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Army gauging interest of retired medical staff being recalled amid coronavirus pandemic

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FILE - In this Jan. 1, 2020, file photo, U.S. Army soldiers from the 82nd Airborne board a C-17 aircraft at Fort Bragg, N.C., to be deployed to the Middle East. A push led by pro-Iran factions to oust U.S. troops from Iraq is gaining momentum, bolstered by a Parliament vote in favor of a bill calling on the the government to remove them. But the path forward is unclear. (Melissa Sue Gerrits/The Fayetteville Observer via AP, File)

The Army is finding out if there is interest from retired doctors, nurses, and medics to be recalled to military service to assist with handling the coronavirus pandemic.

The Washington Post reported that an Army general said in a message to eligible veterans that the Army is turning to “trusted professionals capable of operating under constantly changing conditions." The publication cited the communication from Lt. Gen. Thomas C. Seamands, the Army’s deputy chief of staff, who said:

When the Nation called — you answered, and now, that call may come again.

Widespread concern that the nation’s public health system could be overwhelmed from coronavirus patients influenced the Army's announcement Tuesday that it will dispatch hospital units to cities that are hardest hit by the virus. Soldiers from Fort Campbell, Ky. Fort Carson, Colo. and Fort Hood, Texas are headed to New York and Washington state to provide support.

That announcement said in part:

Moving on the orders of Secretary of the Army Ryan McCarthy, the Army recently issued deployment orders to the 531st Hospital from Fort Campbell, Kentucky, the 627th Hospital from Fort Carson, Colorado, and the 9th Hospital from Fort Hood, Texas, to deploy to New York and Washington state.

The message states that the Army is interested in people who served in eight jobs:

  • Critical care officer,
  • Anesthesiologist,
  • Nurse anesthetist,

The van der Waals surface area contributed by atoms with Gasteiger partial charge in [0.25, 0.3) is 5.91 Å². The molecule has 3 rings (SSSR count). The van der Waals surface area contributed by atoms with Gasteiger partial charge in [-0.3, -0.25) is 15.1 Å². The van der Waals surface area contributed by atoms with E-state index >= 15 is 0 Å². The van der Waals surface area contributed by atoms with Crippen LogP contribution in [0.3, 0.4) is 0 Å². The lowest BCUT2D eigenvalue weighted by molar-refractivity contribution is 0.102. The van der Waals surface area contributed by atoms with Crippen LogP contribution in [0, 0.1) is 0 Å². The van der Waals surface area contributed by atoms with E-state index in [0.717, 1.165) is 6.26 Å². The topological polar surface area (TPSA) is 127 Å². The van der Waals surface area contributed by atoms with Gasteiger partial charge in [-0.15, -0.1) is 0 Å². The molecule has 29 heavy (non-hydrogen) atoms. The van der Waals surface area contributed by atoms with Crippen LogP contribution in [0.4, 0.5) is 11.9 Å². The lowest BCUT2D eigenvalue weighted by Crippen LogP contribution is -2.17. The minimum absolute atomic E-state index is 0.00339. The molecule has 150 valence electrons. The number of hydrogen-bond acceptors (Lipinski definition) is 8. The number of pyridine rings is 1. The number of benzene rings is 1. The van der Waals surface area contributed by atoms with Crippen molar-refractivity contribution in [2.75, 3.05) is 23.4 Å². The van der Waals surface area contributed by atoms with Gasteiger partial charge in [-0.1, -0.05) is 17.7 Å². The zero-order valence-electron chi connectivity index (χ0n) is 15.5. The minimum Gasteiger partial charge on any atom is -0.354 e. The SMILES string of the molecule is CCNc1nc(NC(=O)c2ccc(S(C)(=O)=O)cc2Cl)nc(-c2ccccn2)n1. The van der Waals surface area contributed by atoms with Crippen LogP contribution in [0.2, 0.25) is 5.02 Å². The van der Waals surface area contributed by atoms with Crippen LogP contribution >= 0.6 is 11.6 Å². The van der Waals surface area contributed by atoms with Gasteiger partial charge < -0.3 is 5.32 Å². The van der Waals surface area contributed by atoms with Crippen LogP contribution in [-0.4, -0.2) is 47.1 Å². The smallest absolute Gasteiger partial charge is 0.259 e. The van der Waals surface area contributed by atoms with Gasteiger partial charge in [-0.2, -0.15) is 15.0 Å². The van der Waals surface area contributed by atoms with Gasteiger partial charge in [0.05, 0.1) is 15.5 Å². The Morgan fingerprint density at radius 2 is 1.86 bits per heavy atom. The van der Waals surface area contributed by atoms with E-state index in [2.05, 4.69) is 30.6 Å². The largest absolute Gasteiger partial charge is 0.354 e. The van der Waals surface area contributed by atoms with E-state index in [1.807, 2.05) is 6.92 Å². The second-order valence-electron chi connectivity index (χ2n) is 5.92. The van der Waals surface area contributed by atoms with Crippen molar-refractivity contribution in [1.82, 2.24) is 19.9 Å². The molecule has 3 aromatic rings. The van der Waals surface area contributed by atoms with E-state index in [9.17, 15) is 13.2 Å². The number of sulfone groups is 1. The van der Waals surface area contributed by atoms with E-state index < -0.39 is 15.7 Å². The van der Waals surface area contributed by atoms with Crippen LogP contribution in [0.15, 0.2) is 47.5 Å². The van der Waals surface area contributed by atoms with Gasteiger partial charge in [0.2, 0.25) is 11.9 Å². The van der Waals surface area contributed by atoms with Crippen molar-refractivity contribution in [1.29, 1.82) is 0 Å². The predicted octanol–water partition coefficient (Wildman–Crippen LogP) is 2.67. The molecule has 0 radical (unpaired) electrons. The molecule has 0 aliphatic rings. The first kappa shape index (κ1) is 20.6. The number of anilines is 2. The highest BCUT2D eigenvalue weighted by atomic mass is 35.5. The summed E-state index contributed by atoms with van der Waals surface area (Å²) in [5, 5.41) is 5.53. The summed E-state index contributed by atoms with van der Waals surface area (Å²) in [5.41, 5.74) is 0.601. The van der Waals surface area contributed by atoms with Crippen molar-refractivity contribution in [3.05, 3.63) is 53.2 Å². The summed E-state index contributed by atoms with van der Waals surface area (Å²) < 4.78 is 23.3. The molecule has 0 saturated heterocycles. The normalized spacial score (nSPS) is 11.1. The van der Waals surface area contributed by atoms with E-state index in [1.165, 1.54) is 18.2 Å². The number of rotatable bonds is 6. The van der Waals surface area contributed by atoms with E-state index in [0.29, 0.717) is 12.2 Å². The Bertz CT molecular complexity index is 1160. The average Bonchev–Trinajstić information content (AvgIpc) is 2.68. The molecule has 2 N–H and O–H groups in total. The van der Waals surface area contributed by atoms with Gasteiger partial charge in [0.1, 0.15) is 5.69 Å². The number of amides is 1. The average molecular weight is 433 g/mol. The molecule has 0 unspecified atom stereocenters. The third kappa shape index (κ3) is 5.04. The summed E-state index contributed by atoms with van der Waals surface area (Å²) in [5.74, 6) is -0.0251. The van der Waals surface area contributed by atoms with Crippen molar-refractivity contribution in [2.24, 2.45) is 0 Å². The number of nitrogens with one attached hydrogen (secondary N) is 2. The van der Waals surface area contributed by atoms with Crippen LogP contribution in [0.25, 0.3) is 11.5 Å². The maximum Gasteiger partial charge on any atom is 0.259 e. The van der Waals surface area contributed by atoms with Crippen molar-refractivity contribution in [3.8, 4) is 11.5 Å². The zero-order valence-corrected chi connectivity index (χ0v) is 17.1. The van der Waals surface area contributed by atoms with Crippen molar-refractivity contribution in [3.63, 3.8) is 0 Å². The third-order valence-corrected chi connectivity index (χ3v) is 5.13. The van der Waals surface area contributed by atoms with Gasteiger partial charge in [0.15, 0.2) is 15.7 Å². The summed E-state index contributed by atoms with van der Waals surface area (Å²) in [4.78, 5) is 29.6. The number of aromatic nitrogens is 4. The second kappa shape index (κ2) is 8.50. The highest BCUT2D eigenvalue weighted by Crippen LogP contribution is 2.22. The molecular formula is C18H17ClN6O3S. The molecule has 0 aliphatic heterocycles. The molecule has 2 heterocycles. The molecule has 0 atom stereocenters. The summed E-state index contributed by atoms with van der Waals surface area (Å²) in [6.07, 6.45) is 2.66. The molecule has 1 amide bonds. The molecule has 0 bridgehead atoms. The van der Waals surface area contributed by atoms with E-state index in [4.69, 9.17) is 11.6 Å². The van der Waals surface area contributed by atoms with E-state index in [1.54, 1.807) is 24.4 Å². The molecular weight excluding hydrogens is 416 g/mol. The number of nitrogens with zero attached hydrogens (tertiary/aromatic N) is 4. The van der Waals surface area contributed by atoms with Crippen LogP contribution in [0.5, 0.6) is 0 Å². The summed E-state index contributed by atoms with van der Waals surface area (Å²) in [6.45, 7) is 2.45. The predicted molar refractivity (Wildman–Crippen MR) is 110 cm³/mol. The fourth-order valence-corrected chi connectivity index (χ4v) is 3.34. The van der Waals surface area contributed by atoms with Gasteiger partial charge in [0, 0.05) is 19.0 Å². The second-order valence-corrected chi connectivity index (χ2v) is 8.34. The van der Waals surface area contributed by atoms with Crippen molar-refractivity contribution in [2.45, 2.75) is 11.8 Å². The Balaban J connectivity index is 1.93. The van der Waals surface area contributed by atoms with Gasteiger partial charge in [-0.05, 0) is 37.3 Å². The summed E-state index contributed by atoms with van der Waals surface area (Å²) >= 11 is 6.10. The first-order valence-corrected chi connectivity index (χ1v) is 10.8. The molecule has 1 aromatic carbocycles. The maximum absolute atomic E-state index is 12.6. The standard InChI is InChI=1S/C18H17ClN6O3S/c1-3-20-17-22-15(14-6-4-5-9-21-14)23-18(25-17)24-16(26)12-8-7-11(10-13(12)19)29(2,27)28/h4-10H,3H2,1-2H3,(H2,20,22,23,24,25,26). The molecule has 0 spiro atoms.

• Critical care nurse,
  • Nurse practitioner,
  • Emergency-room nurse,
  • Respiratory specialist,
  • Medic.

“If you are working in a civilian hospital or medical facility, please let us know,” Seamands wrote, as cited by the Post. “We do not want to detract from the current care and treatment you are providing to the Nation.”

A copy of the communication to retired Army medical personnel was shared with 2News. It states:

Subject: Army Announces Voluntary Recall of Retired Soldiers for COVID-19 Response (UNCLASSIFIED)
CLASSIFICATION: UNCLASSIFIED
Army Announces Voluntary Recall of Retired Soldiers for COVID-19 Response
The U.S. Army is reaching out to gauge the interest of our retired officers, noncommissioned officers and Soldiers who would be willing to assist with the COVID-19 coronavirus pandemic response effort should their skills and expertise be required.
These extraordinary challenges require equally extraordinary solutions and that's why we're turning to you -- trusted professionals capable of operating under constantly changing conditions. When the Nation called -- you answered, and now, that call may come again.
If interested and you remain qualified to serve in any of the following health care specialties: 60F: Critical Care Officer; 60N: Anesthesiologist; 66F: Nurse Anesthetist; 66S: Critical Care Nurse; 66P: Nurse Practitioner; 66T: ER Nurse; 68V: Respiratory Specialist; 68W: Medic - we need to hear from you STAT!
If you are working in a civilian hospital or medical facility, please let us know. We do not want to detract from the current care and treatment you are providing to the Nation.
While this is targeted at medical specialties, if you are interested in re-joining the team and were in a different specialty, let us know your interest.
If interested please contact Human Resources Command, Reserve Personnel Management Directorate, at (email redacted) and provide your phone number, address, email, and MOS/Branch.
CLASSIFICATION: UNCLASSIFIED

Click here to read the Army's entire announcement.

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